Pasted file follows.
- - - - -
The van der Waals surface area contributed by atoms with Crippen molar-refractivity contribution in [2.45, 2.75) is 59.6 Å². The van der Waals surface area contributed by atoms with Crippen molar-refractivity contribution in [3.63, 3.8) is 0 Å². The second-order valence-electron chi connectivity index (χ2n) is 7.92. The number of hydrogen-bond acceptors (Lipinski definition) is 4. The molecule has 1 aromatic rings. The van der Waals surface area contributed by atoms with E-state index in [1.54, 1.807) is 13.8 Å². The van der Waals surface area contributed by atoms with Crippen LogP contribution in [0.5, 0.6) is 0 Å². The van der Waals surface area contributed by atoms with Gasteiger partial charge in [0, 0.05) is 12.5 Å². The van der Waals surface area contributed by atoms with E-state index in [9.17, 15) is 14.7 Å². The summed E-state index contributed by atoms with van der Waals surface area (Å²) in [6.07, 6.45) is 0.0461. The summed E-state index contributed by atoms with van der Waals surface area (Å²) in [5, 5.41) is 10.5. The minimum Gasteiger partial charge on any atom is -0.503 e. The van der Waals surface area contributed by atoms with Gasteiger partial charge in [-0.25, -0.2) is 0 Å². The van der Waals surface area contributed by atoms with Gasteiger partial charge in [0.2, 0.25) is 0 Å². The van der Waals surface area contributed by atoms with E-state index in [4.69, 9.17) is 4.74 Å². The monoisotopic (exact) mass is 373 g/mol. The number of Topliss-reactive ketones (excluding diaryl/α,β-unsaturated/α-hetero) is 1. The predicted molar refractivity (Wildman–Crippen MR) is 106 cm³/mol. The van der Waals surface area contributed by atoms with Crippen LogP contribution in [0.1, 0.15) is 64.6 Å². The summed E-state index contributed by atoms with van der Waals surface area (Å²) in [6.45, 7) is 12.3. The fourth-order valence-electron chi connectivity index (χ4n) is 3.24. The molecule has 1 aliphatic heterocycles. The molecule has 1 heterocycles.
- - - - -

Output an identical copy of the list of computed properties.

The van der Waals surface area contributed by atoms with Crippen molar-refractivity contribution in [2.45, 2.75) is 59.6 Å². The van der Waals surface area contributed by atoms with Crippen molar-refractivity contribution in [3.63, 3.8) is 0 Å². The second-order valence-electron chi connectivity index (χ2n) is 7.92. The number of hydrogen-bond acceptors (Lipinski definition) is 4. The molecule has 1 aromatic rings. The van der Waals surface area contributed by atoms with E-state index in [1.54, 1.807) is 13.8 Å². The van der Waals surface area contributed by atoms with Crippen LogP contribution in [0.5, 0.6) is 0 Å². The van der Waals surface area contributed by atoms with Gasteiger partial charge in [0, 0.05) is 12.5 Å². The van der Waals surface area contributed by atoms with E-state index in [9.17, 15) is 14.7 Å². The summed E-state index contributed by atoms with van der Waals surface area (Å²) in [6.07, 6.45) is 0.0461. The summed E-state index contributed by atoms with van der Waals surface area (Å²) in [5, 5.41) is 10.5. The minimum Gasteiger partial charge on any atom is -0.503 e. The van der Waals surface area contributed by atoms with Gasteiger partial charge in [-0.25, -0.2) is 0 Å². The van der Waals surface area contributed by atoms with Gasteiger partial charge in [0.2, 0.25) is 0 Å². The van der Waals surface area contributed by atoms with E-state index in [4.69, 9.17) is 4.74 Å². The monoisotopic (exact) mass is 373 g/mol. The number of Topliss-reactive ketones (excluding diaryl/α,β-unsaturated/α-hetero) is 1. The predicted molar refractivity (Wildman–Crippen MR) is 106 cm³/mol. The van der Waals surface area contributed by atoms with Crippen LogP contribution in [0.1, 0.15) is 64.6 Å². The summed E-state index contributed by atoms with van der Waals surface area (Å²) in [6.45, 7) is 12.3. The fourth-order valence-electron chi connectivity index (χ4n) is 3.24. The molecule has 1 aliphatic heterocycles. The molecule has 1 heterocycles.